Avions de Transport Regional (ATR) is a little over a year away from completing certification of the new -600 version of its ATR 72 twin turboprop, with the smaller ATR 42-600 due to follow just a few months later in early 2011. Despite the slow sales environment in the air transport sector, the European airframer has been able to log 54 orders for the 70-seat ATR 72 and seven for the 50-seat ATR 42 from eight customers in seven countries.
Franco-Italian regional aircraft maker ATR last month presented to the public the ATR 72-600 during a ceremony in Toulouse, France, where it also confirmed progress on its work with engine makers on a 90- to 100-seat turboprop. Despite the cancellation of orders for 22 aircraft this year, ATR maintains a three-year delivery backlog. The -600 series has drawn orders for fifty-four 72s and five 42s by seven customers.
ATR late in August announced that the ATR 72-600 regional turboprop made its first flight on July 24 in Toulouse, France, seven months after the first power-on test. The test program calls for 150 flight hours, and certification is pegged for next year. The maiden flight of the ATR 42-600 has slipped into 2010. It will mark the start of a 75-hour flight-test campaign for the smaller version.
An ATR 72-212 operated by Thailand’s Bangkok Airways crashed into a disused ATC tower on August 4, killing the aircraft’s captain and injuring the copilot and six passengers. According to the operator, the airliner had been landing on the resort island of Koh Samui in heavy rain and wind when it skidded off the 4,724-foot runway.
An ATR 72-500 twin turboprop operated by Thailand’s Bangkok Airways crashed into a disused air traffic control tower on August 4, killing the captain and injuring the copilot and six passengers. According to the operator, the airliner had been landing on the resort island of Koh Samui in heavy rain and wind when it skidded off the 4,724-foot runway.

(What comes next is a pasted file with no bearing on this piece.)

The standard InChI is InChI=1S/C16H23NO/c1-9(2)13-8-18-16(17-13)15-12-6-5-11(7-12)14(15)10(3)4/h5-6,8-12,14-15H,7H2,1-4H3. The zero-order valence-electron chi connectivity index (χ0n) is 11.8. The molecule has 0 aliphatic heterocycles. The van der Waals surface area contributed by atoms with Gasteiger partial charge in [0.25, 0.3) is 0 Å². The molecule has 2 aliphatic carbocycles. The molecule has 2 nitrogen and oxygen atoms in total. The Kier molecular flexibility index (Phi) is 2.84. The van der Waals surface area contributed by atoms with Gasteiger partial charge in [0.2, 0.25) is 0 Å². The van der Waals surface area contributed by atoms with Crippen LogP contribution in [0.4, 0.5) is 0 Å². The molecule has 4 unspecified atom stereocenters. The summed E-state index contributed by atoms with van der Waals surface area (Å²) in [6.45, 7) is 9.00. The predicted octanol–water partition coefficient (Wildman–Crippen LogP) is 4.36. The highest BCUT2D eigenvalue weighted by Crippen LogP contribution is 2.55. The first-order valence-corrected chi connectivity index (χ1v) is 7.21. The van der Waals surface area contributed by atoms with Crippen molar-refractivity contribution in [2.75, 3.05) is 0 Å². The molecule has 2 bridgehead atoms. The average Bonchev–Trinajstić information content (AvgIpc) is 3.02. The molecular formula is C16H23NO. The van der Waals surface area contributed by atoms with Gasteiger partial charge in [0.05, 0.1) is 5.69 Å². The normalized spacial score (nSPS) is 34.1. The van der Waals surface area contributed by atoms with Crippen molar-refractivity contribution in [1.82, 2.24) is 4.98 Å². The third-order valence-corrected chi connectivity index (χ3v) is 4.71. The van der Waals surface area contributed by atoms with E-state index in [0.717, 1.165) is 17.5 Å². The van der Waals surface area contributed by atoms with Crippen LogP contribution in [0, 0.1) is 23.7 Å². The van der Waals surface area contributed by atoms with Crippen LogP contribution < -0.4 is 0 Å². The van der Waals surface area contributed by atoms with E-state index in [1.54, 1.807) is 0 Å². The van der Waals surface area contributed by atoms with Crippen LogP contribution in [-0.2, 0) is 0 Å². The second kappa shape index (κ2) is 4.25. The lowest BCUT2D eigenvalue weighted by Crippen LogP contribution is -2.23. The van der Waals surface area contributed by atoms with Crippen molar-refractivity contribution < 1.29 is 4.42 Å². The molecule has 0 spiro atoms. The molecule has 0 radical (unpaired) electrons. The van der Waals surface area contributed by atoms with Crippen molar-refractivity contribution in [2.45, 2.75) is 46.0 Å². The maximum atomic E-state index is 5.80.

The European Aviation Safety Agency (EASA) has issued an emergency airworthiness directive (AD) for ATR cockpit windows.
As Franco-Italian turboprop maker ATR readies for the first flight of its new 600 Series this month, the company finds itself in a “comfortable position” by virtue of a backlog of 162 airplanes worth some $3 billion–“pretty much the largest [the company] has achieved in the program,” according to ATR senior vice president John Moore. Still, Moore didn’t deny the difficulty ATR has encountered selling airplanes in North America.
Regional turboprop manufacturer Avions de Transport Regional intends to deliver 50 aircraft this year, a number that is only slightly below that produced in 2008. At a press conference here yesterday, CEO Stéphane Mayer also said the company has received 28 firm orders but has suffered nine cancellations since the beginning of this year.
Royal Air Maroc is one of the most recent customers to sign up for the new 600 Series of ATR-42s and ATR-72s being developed by Avions de Transport Regional. The new aircraft is due to make its first flight next month as the French-Italian manufacturer heads for projected certification in the second half of 2010.
Romanian flag carrier Tarom took delivery of its first ATR 72-500 last month under the terms of a $37 million contract it signed last year for two of the twin turboprops. The airline currently operates a fleet of seven ATR 42-500s and will take delivery of its second new ATR 72 later this year.